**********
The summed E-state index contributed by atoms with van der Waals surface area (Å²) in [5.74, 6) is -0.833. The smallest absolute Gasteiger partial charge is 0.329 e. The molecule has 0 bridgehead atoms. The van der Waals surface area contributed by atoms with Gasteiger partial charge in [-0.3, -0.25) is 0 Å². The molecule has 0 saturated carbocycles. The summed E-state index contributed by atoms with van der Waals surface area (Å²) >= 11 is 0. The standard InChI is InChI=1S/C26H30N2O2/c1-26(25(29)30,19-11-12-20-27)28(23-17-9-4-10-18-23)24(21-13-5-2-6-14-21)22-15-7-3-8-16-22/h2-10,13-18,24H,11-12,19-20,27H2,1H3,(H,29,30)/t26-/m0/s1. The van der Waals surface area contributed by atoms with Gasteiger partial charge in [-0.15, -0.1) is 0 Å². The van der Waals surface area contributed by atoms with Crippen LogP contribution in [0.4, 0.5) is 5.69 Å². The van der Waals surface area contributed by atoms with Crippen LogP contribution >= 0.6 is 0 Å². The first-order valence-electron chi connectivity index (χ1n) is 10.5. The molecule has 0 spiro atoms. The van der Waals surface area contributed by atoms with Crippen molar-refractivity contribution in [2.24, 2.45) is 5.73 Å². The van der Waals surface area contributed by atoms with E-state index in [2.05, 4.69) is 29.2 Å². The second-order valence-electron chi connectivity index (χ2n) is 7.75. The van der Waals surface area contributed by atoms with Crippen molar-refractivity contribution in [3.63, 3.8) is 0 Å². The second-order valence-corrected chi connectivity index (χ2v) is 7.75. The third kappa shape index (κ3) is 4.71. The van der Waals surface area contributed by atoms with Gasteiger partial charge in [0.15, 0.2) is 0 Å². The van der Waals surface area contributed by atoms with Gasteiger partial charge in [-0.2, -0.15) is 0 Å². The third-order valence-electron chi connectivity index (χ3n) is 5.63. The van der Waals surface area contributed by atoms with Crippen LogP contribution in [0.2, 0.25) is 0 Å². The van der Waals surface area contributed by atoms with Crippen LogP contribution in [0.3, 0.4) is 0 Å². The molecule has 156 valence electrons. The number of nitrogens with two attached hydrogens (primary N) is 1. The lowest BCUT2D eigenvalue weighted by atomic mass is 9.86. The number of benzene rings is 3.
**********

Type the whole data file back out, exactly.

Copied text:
The summed E-state index contributed by atoms with van der Waals surface area (Å²) in [5.74, 6) is -0.833. The smallest absolute Gasteiger partial charge is 0.329 e. The molecule has 0 bridgehead atoms. The van der Waals surface area contributed by atoms with Gasteiger partial charge in [-0.3, -0.25) is 0 Å². The molecule has 0 saturated carbocycles. The summed E-state index contributed by atoms with van der Waals surface area (Å²) >= 11 is 0. The standard InChI is InChI=1S/C26H30N2O2/c1-26(25(29)30,19-11-12-20-27)28(23-17-9-4-10-18-23)24(21-13-5-2-6-14-21)22-15-7-3-8-16-22/h2-10,13-18,24H,11-12,19-20,27H2,1H3,(H,29,30)/t26-/m0/s1. The van der Waals surface area contributed by atoms with Gasteiger partial charge in [-0.15, -0.1) is 0 Å². The van der Waals surface area contributed by atoms with Crippen LogP contribution in [0.4, 0.5) is 5.69 Å². The van der Waals surface area contributed by atoms with Crippen LogP contribution >= 0.6 is 0 Å². The first-order valence-electron chi connectivity index (χ1n) is 10.5. The molecule has 0 spiro atoms. The van der Waals surface area contributed by atoms with Crippen molar-refractivity contribution in [2.24, 2.45) is 5.73 Å². The van der Waals surface area contributed by atoms with E-state index in [2.05, 4.69) is 29.2 Å². The second-order valence-electron chi connectivity index (χ2n) is 7.75. The van der Waals surface area contributed by atoms with Crippen molar-refractivity contribution in [3.63, 3.8) is 0 Å². The second-order valence-corrected chi connectivity index (χ2v) is 7.75. The third kappa shape index (κ3) is 4.71. The van der Waals surface area contributed by atoms with Gasteiger partial charge in [0.15, 0.2) is 0 Å². The van der Waals surface area contributed by atoms with Gasteiger partial charge in [-0.2, -0.15) is 0 Å². The third-order valence-electron chi connectivity index (χ3n) is 5.63. The van der Waals surface area contributed by atoms with Crippen LogP contribution in [0.2, 0.25) is 0 Å². The van der Waals surface area contributed by atoms with Crippen LogP contribution in [0.3, 0.4) is 0 Å². The molecule has 156 valence electrons. The number of nitrogens with two attached hydrogens (primary N) is 1. The lowest BCUT2D eigenvalue weighted by atomic mass is 9.86. The number of benzene rings is 3.